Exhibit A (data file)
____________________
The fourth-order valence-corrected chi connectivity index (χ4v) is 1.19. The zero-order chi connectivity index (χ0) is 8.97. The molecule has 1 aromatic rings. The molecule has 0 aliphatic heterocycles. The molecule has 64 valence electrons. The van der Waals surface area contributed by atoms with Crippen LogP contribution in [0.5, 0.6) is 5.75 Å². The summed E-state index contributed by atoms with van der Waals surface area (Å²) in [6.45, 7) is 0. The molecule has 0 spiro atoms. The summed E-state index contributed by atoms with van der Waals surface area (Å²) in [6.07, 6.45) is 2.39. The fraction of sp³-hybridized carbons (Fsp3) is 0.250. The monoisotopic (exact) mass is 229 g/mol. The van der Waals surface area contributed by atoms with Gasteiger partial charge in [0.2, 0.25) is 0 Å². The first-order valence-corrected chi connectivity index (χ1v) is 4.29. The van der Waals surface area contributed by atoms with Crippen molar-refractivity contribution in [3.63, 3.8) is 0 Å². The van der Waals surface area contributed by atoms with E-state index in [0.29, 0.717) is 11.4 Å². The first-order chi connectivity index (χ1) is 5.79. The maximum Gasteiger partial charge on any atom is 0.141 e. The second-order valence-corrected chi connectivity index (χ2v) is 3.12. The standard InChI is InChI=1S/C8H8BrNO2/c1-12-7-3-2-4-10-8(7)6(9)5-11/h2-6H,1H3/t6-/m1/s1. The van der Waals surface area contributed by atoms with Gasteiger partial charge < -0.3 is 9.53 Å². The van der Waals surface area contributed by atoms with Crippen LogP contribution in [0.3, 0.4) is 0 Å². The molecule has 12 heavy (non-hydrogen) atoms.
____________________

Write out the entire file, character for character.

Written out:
The fourth-order valence-corrected chi connectivity index (χ4v) is 1.19. The zero-order chi connectivity index (χ0) is 8.97. The molecule has 1 aromatic rings. The molecule has 0 aliphatic heterocycles. The molecule has 64 valence electrons. The van der Waals surface area contributed by atoms with Crippen LogP contribution in [0.5, 0.6) is 5.75 Å². The summed E-state index contributed by atoms with van der Waals surface area (Å²) in [6.45, 7) is 0. The molecule has 0 spiro atoms. The summed E-state index contributed by atoms with van der Waals surface area (Å²) in [6.07, 6.45) is 2.39. The fraction of sp³-hybridized carbons (Fsp3) is 0.250. The monoisotopic (exact) mass is 229 g/mol. The van der Waals surface area contributed by atoms with Gasteiger partial charge in [0.2, 0.25) is 0 Å². The first-order valence-corrected chi connectivity index (χ1v) is 4.29. The van der Waals surface area contributed by atoms with Crippen molar-refractivity contribution in [3.63, 3.8) is 0 Å². The van der Waals surface area contributed by atoms with E-state index in [0.29, 0.717) is 11.4 Å². The first-order chi connectivity index (χ1) is 5.79. The maximum Gasteiger partial charge on any atom is 0.141 e. The second-order valence-corrected chi connectivity index (χ2v) is 3.12. The standard InChI is InChI=1S/C8H8BrNO2/c1-12-7-3-2-4-10-8(7)6(9)5-11/h2-6H,1H3/t6-/m1/s1. The van der Waals surface area contributed by atoms with Gasteiger partial charge < -0.3 is 9.53 Å². The van der Waals surface area contributed by atoms with Crippen LogP contribution in [0.3, 0.4) is 0 Å². The molecule has 12 heavy (non-hydrogen) atoms.